• You may choose to take extra steps to lower the risk of getting crypto from tap water (see below). These steps may take time and may cost money, so you may want to talk about these with your doctor. If you take these extra steps, you should do so all the time, not just at home. Also, remember that water and ice from a refrigerator icemaker and drinks made at a fountain are often made with tap water.

Ways to be sure your water is safe

  • Boil the water.
    Boiling is the best way to kill crypto. Heat the water at a rolling boil for at 1 minute or at least 3 minutes if living at higher altitudes (>6,500 feet or 2,000 meters). After it cools, put it in a clean container, seal it with a lid, and store it in the refrigerator. Use this water for drinking, cooking, or making ice. Clean containers and ice trays with soap and water before use. Do not touch the inside of them after cleaning.
  • Distill the water.
    You can also remove crypto from your water by using a home distiller. These devices use heat to remove crypto. Store distilled water the same way you would store boiled water.
  • Filter the water.
    Filters trap crypto from the water flowing through them. You must replace filter cartridges regularly and properly or the filter will fail. Have someone who does not have HIV change the filter cartridges for you. If you change the cartridge yourself, wear gloves and wash your hands well with soap and water when done. Filters may not remove crypto as well as boiling does because even good filters may let some crypto through.

Not all home water filters remove crypto.

The following filters are most effective for removing crypto:

  • Filters that work by reverse osmosis
  • Filters that have "absolute" 1-micron pores
  • Filters that meet National Sanitation Foundation (NSF) Standard #53 and #58. More information on "Standard Cyst Filters" is available here.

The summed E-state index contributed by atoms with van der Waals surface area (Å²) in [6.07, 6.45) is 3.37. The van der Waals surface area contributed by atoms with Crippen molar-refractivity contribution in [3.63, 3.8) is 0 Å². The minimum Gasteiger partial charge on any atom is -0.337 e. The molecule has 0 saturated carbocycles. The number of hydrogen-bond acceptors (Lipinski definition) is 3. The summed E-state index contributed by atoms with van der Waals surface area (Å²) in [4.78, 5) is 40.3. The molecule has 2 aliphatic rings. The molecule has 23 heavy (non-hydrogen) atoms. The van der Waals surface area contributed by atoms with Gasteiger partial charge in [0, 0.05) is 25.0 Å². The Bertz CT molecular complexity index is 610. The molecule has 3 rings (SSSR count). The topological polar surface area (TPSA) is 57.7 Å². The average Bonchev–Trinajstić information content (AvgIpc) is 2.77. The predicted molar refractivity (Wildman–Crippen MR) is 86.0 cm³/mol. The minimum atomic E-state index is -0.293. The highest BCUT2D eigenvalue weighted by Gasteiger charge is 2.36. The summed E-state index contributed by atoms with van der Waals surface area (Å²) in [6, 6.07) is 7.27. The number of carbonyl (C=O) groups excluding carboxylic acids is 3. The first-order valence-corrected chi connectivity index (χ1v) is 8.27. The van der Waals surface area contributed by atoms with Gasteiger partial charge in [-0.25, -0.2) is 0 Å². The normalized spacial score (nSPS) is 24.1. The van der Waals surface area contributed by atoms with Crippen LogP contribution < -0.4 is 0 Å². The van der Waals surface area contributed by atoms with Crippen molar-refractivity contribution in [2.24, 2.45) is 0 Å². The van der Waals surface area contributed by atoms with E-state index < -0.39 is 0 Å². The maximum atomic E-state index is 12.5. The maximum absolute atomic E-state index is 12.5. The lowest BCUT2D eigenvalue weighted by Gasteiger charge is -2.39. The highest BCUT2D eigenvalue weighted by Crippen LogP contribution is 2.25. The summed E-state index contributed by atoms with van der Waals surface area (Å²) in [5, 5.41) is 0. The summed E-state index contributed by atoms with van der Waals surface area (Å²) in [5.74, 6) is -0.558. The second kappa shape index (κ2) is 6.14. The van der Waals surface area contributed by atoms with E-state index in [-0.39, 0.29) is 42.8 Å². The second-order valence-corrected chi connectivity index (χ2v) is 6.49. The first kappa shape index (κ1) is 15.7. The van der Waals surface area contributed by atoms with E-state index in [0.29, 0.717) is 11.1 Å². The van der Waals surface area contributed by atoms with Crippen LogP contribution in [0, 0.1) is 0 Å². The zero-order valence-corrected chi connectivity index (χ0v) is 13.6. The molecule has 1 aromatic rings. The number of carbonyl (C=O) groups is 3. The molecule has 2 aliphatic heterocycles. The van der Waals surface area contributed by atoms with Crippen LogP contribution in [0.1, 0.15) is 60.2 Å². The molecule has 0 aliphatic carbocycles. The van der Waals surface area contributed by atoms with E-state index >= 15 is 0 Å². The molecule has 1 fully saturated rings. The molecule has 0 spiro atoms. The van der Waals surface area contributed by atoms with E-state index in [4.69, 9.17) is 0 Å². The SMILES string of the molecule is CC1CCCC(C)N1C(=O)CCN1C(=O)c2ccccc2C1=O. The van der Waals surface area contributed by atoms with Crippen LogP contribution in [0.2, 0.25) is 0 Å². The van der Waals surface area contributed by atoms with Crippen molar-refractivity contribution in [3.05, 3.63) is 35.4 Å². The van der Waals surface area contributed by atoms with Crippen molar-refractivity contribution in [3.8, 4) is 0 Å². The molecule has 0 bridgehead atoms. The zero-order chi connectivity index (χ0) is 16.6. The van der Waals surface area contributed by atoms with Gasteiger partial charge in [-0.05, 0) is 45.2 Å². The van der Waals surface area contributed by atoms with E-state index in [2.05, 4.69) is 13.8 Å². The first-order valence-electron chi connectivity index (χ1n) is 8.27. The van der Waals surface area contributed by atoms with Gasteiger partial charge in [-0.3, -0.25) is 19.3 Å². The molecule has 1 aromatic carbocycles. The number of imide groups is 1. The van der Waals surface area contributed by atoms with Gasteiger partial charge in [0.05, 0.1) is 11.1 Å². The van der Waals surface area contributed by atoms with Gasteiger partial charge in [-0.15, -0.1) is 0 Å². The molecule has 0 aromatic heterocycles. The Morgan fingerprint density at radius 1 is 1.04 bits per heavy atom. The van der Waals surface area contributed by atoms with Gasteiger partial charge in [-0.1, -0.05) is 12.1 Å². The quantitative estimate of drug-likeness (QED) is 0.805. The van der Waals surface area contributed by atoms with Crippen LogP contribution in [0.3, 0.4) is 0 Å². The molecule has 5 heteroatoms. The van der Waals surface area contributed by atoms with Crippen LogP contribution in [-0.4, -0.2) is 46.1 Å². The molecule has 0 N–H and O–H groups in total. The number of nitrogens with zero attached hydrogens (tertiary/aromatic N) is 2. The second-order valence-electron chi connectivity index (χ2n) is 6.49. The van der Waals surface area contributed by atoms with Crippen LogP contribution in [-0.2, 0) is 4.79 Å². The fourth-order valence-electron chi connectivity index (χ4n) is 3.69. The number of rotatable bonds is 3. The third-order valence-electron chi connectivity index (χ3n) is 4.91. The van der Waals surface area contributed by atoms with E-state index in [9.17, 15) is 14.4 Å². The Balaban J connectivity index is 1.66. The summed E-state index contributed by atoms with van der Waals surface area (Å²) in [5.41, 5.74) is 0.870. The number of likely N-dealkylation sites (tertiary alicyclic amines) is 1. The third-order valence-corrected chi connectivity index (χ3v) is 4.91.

Drink bottled water.

Bottled water from a protected well or protected spring is less likely to contain crypto than bottled water from a river, stream, or lake; but you cannot be sure it is safe. Any bottled water that has been distilled or treated by one or more of the methods listed under "Filter the water" should be safe.

Other drinks:

Drinks that ARE safe Drinks that may NOT be safe
Carbonated (bubbly) drinks in cans or bottles Water fountains and beverages prepared at soda fountains
Fruit drinks in cans or bottles Drinks made by mixing frozen concentrate with tap water
Steaming hot tea or coffee Iced tea or coffee
Pasteurized dairy products Unpasteurized dairy products or juices
Pasteurized juices Fresh fruit juices

Take extra care when traveling.

Poor water treatment and food sanitation in developing countries may increase your risk for getting crypto. Take even greater precautions than you would at home. Avoid especially food and drink from street vendors, uncooked foods, tap water, and unpasteurized drinks. Talk with your health care provider about other advice on travel abroad.

Centers for Disease Control and Prevention